Two down, two to go

Plum blossoms, first week of February

It is already feeling like spring here in San Francisco, but Matt’s torn calf muscle kind of cramped our weekend style. We had hoped to ride our bikes back to swim class across town last Saturday (this time with the short bikes, for comparison): not an option. We had thought we’d ride to our son’s school auction: didn’t happen. Instead, we got showed up by our PTA treasurer and spouse, who rode their tandem. We had ambitions of taking our son to ride in Golden Gate Park: no way, Matt can’t run alongside, and our son told me he doesn’t trust me to hold on (I think he can do more than he realizes).

Look mom, no pedals

I did take our daughter to the Music Concourse to go balance bike riding with a friend from preschool; lately, she is on fire. She rode that bike all  around the park, cheerfully covering over a mile on her own. “Let’s ride some more!” She even tried to walk it up the hill on the way home, totally impossible; her balance bike offers no mechanical advantage. Fortunately the bike is light enough that I can carry both of them.

So on Sunday we walked down to the neighborhood farmers’ market. It was probably too long a walk for Matt, really, but we were all feeling a little stir-crazy. Taking a few days off from riding, even when we go somewhere by foot or by car, has started to feel like not leaving the house at all. Sure, it’s possible, and sometimes even desirable, but go too long and you start to feel a little scuzzy.

Tastes like artichoke

But the farmers’ market was good for the kids. To their dismay, the strawberry stand is not back in operation, but we found both cardoons and pea shoots. This week had music, and we found a gang of neighborhood kids dancing together. Our daughter ran off with a friend who lives nearby, hauling her away to show off her new big-girl bed, and we all followed them home.

"Let's run away and get married!" "Okay!" (Don't let the door hit you on the way out, Prop 8.)

However Sunday was also when our son’s frustration about riding his new bike peaked. We live on a mountain, and he is not yet a confident rider. His reach exceeds his grasp, and his desire to ride is always frustrated by the terror of trying to stop on a steep downhill using his coaster brakes and a hand brake. Neither is ideal, and most days he can only remember to use one at a time, at best. As usual after a frustrating attempt at a ride and a near-fall, he returned to our building and grabbed our daughter’s balance bike (his former bike) and started riding it around the (flat) basement, which always drives her crazy and starts a fight. We are at our wits’ end.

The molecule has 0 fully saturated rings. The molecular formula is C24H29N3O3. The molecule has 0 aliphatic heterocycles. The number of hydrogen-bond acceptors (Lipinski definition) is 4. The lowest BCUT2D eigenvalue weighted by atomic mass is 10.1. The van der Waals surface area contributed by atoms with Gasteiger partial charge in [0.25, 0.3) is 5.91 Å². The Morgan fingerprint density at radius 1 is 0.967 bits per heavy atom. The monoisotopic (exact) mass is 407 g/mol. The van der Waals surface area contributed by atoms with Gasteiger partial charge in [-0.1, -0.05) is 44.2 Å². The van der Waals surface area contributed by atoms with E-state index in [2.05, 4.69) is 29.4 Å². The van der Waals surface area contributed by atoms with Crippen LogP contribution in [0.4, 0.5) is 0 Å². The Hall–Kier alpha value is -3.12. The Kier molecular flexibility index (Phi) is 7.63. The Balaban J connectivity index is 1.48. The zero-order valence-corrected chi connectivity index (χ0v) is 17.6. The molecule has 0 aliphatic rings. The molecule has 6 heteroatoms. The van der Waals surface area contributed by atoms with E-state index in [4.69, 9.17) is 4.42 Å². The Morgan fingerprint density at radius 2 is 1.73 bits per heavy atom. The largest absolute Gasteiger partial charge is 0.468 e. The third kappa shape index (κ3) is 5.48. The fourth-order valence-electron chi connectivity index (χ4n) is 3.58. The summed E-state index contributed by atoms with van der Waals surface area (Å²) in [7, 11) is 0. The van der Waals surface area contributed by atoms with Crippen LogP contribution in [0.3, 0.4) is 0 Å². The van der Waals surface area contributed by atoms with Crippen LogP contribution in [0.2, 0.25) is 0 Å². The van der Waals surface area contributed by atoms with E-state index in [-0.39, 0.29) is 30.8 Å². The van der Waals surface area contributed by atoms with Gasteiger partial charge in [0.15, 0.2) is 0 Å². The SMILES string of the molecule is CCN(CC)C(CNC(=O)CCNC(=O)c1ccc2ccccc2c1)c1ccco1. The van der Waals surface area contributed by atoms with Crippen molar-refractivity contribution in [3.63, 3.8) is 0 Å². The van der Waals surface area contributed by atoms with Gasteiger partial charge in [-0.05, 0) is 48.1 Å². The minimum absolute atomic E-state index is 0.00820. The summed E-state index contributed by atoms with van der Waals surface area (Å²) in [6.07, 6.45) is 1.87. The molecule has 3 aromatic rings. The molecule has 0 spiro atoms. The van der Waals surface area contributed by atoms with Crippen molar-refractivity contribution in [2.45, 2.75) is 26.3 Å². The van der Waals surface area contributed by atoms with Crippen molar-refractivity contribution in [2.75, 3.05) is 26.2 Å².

Then last night, at a school fundraiser at Sports Basement, while all the kids were trying out ski boots for entertainment, one of our son’s classmates tripped and fell, dragging his boot over our daughter’s foot. Blood sprayed everywhere, and we sprinted to the Emergency Department for yes, the second time in two weeks. We are frequent flyers in the ED, but even for us, this was a new low. She and I were up until midnight as her doctors waited for the anesthesia to kick in and debated whether to suture. Ultimately they decided they needed to drill a hole in her toenail to drain the blood, and I lack the words to describe how awful it was to hold down my screaming daughter while listening to the whine of a drill going into her foot. As of this morning she claims she is “all better” but she’s now on restricted activity, which at this point I personally would extend to never leaving our house again.

Prior to this fiasco, I stopped by the Sports Basement bike annex and saw another of my son’s classmates with his dad, trying out a new 20” bike. “I want to get him something with gears,” his dad said. “I’m tired of towing him up the hill.” (Like many of my son’s classmates, they live on Lone Mountain.)

“Oh, do you have a tandem attachment?” I asked. I am always interested in this topic, given our son’s struggles to become a more independent rider.

“Oh no,” he said. “I just tie a rope to his bike and pull him.”

Peace out, y'all.

Although I admire the can-do spirit, I have to admit the injustice rankles. My daughter ended up in the ED after walking around a sporting goods store, while his son remains uninjured after being towed up a mountain on his bike with a rope?

Exhaustion has not made me a better person.

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Filed under family biking, San Francisco

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